Configuring NAT basics for the CCNA with Packet Tracer

NAT Basics Overview

NAT basics, also known as network address translation is an important part of the CCENT and CCNA certification exams. When NAT is implemented it allows a router to translate the source IPv4 address in the packet header as it crosses the router, changing the source address in the packet from one address to another. This allows the sending computer’s message to appear as if it is coming from another computer’s address. When you masquerade the origin of a computer’s IPv4 address on a network it is known as a NAT firewall.

NAT basics lab topology using Packet Tracer

Network address translation is a primary reason that IPv4 addressing has survived and is still in use today. The creation of NAT along with private IPv4 address ranges like 192.168.0.0 to 192.168.255.255, 172.16.0.0 to 172.31.255.255, and 10.0.0.0 to 10.255.255.255 has allowed for the conservation of publicly routable IPv4 addresses. One of the results of NAT’s ability translate public addresses at the router to private IPv4 addresses is that the advent of IPv6 addressing has essentially been delayed.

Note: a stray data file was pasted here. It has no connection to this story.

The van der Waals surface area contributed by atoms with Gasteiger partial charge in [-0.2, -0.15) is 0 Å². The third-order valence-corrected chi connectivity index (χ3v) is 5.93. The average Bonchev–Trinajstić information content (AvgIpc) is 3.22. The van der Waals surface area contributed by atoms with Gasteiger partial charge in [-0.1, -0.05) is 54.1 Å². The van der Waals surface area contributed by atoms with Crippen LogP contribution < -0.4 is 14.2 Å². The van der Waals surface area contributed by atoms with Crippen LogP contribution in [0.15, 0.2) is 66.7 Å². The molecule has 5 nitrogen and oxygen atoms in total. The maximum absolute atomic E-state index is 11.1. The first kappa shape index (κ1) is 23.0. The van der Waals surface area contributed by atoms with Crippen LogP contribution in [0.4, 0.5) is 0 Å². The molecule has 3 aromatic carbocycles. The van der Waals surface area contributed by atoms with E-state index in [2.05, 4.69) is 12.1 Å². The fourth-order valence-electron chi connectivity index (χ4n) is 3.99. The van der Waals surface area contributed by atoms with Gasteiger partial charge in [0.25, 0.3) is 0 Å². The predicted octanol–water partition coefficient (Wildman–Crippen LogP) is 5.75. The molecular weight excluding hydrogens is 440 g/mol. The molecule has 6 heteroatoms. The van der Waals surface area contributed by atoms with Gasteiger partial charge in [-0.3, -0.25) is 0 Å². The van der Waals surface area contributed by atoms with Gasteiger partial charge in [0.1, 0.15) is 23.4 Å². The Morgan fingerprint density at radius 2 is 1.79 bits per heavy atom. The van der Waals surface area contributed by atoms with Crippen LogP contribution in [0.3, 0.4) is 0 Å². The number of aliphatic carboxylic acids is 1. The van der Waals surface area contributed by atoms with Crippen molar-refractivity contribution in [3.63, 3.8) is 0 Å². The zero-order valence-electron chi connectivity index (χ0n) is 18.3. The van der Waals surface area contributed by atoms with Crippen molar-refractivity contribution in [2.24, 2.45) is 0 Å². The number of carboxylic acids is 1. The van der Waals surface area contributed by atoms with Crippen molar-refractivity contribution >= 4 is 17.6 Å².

Configuring NAT

For the CCENT and the CCNA certifications you need to know how NAT works and how to configure it on a Cisco router. In the following Packet Tracer exercise and accompanying video tutorials, I demonstrate four different ways of configuring NAT.

  • Static NAT translation
  • Port forwarding static NAT translation
  • NAT overload translation
  • Dynamic NAT translation using a NAT Pool

Download

Download the Packet Tracer 6.3 activity here: NAT_practice_activity

NAT Basics Lab – Video Tutorials